Research has shown how AI can spontaneously choose to violate the law in its pursuit of profit. Using GPT-4 to analyze stock trading, the AI engine was told that insider trading was unacceptable; however, when the engine was given an illegal stock tip, it proceeded to trade on it and lie to the human overseers: an example, perhaps, of AI mirroring the illegal behavior of humans.

The superior performance of AI can also destabilize the system even when it is only doing what it is supposed to do. More generally, AI will find it easy to evade oversight because it is very difficult to patrol an almost infinitely complex financial system. AI can keep the system stable while aiding the forces of instability at the same time. In its complexity, it is always one step ahead of humans: the more we use AI, the more complex the computational problem for the authorities becomes.

4. Risk monoculture and oligopolies

The final risk area emerges from the business model of those companies designing and running AI engines. AI analytics businesses depend on three scarce resources: computers with the requisite GPUs, human capital, and data. An enterprise that controls the biggest share of each will likely occupy a dominant position in the financial AI analytics business. As a result, the AI industry is being pushed towards an oligopolistic market structure dominated by a few large vendors. The end result is uniformity across the sector and an absence of the competitive edge that might detect systemic fragilities earlier.

As the oligopolistic nature of the AI analytics business increases systemic financial risk, it is cause for concern that neither the competition nor the financial authorities appear to have fully appreciated the potential for increased systemic risk due to oligopolistic AI technology in the recent wave of data-vendor mergers.

Ensuring benefit outweighs risk

The expanding use of AI in the private and public sectors presents enormous efficiency gains and cost-saving advantages. While concerns about how AI could destabilize the financial system might make us careful in adopting it, we suspect it will not. Technology is often initially met with skepticism, but as it becomes apparent that it is out-performing what came before, it is increasingly trusted.

Nonetheless, we should be careful not to over-focus on these issues. The benefit of AI will likely be overwhelmingly positive in the financial system – as long as the authorities are alive to the threats and adapt regulations to meet them. The ultimate risk is that AI becomes irreplaceable and a source of systemic risk before the authorities have formulated an appropriate response.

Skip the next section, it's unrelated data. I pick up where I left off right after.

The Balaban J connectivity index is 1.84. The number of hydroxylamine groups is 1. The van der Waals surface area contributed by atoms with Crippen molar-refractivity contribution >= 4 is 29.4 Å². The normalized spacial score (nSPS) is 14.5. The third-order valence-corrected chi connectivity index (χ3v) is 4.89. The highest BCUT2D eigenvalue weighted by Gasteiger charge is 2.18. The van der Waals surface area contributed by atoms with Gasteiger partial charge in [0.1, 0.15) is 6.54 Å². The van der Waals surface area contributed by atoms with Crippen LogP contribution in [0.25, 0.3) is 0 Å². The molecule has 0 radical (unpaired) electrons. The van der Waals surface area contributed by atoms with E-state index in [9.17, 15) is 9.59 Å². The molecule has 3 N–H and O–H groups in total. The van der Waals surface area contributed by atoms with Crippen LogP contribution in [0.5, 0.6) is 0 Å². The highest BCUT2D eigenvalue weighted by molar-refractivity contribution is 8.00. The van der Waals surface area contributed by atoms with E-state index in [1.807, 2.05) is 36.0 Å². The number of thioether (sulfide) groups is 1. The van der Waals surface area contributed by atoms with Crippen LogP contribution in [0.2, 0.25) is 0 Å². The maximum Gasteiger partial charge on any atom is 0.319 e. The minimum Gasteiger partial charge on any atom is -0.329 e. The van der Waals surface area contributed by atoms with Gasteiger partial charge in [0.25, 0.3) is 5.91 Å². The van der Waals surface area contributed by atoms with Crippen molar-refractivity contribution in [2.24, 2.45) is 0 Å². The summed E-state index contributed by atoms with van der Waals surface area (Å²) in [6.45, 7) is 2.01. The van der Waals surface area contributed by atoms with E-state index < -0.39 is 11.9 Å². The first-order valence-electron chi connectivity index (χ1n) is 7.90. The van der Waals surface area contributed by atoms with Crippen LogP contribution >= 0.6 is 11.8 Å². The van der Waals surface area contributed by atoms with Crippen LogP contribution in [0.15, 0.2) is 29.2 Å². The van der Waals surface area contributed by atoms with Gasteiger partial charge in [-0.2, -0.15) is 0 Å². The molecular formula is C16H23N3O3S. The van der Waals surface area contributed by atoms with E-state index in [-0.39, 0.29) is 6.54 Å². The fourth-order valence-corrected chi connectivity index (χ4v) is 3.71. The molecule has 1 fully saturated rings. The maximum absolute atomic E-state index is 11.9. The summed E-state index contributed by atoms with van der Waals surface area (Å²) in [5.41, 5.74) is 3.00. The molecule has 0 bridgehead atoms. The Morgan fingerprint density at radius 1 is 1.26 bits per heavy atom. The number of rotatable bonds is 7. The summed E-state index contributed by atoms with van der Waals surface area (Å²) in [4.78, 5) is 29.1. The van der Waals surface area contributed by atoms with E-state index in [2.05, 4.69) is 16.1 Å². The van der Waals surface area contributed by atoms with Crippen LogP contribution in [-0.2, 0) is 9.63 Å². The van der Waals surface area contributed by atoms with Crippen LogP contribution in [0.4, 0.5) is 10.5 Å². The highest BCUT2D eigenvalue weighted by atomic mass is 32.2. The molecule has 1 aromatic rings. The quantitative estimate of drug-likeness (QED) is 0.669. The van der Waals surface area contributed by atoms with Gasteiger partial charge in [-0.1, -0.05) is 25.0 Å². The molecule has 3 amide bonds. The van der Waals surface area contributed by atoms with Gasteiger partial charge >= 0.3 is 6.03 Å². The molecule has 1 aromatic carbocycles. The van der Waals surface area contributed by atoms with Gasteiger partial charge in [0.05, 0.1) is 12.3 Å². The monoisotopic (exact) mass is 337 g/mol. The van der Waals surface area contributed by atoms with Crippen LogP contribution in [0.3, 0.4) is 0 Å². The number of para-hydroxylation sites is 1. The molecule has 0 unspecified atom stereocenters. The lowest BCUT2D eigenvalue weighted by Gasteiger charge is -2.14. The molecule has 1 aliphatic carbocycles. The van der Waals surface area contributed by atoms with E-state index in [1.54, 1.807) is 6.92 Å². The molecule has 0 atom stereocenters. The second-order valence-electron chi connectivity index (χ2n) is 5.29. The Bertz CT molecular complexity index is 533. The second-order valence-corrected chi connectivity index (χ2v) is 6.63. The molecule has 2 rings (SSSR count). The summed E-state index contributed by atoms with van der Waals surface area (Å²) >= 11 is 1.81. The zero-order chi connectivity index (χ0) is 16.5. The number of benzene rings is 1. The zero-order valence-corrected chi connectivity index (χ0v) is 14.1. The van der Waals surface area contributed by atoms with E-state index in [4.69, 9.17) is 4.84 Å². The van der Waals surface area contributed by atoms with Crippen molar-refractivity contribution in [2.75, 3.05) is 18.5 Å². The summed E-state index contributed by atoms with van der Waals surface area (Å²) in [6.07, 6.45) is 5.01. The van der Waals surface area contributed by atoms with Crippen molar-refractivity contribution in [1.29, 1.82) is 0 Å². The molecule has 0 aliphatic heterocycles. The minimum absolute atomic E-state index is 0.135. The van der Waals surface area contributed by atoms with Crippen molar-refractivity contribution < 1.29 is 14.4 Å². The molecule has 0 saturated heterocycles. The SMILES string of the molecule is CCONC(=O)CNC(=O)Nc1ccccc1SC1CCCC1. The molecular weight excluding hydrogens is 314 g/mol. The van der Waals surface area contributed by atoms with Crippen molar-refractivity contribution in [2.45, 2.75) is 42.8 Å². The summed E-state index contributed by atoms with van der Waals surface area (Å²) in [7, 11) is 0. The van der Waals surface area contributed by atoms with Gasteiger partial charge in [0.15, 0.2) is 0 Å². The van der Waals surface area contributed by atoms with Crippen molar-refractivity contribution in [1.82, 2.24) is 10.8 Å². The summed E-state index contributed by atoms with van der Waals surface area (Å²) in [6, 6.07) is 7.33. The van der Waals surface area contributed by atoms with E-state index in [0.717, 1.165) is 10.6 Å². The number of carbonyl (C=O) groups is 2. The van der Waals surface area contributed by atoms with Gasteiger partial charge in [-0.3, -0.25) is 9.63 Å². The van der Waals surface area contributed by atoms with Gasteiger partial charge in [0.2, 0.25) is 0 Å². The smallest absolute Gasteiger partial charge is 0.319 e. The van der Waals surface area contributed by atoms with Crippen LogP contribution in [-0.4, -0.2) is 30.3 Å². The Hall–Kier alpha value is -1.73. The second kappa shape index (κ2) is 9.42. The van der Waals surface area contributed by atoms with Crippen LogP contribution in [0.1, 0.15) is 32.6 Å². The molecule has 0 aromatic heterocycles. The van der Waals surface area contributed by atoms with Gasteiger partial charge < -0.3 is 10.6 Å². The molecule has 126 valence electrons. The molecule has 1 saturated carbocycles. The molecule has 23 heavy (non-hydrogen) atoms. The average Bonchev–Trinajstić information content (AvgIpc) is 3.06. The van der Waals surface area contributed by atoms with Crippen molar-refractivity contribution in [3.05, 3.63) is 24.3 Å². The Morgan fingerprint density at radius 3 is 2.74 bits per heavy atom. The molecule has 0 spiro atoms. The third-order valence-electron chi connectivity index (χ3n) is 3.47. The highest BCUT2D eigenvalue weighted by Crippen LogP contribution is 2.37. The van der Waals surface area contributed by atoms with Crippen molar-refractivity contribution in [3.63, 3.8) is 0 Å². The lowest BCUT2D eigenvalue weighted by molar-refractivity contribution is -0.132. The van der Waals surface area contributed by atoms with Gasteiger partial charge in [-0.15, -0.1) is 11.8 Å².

This is an edited version of the VoxEU article How AI can undermine financial stability. Any opinions and conclusions expressed here are those of the authors and do not necessarily represent the views of the Bank of Canada.


Jon Danielsson

Director, Systemic Risk Centre at LSE

Jon Danielsson is director of Systemic Risk Centre and Reader of Finance at the London School of Economics. He has also worked for the Bank of Japan and the International Monetary Fund. Since receiving his PhD in the economics of financial markets from Duke University in 1991, Jón’s work has focused on how economic policy can lead to prosperity or disaster. He is an authority on both the technical aspects of risk forecasting and the optimal policies that governments and regulators should pursue in this area.

Andreas Uthemann

Principal Researcher at the Bank of Canada.

Andreas Uthemann is a principal researcher at the Bank of Canada. He is a research associate of the LSE’s Systemic Risk Centre and a research affiliate of the Centre for Finance at UCL. His research is in financial economics with a focus on market structure and design, financial intermediation, and financial regulation. He obtained a PhD in Economics from University College London.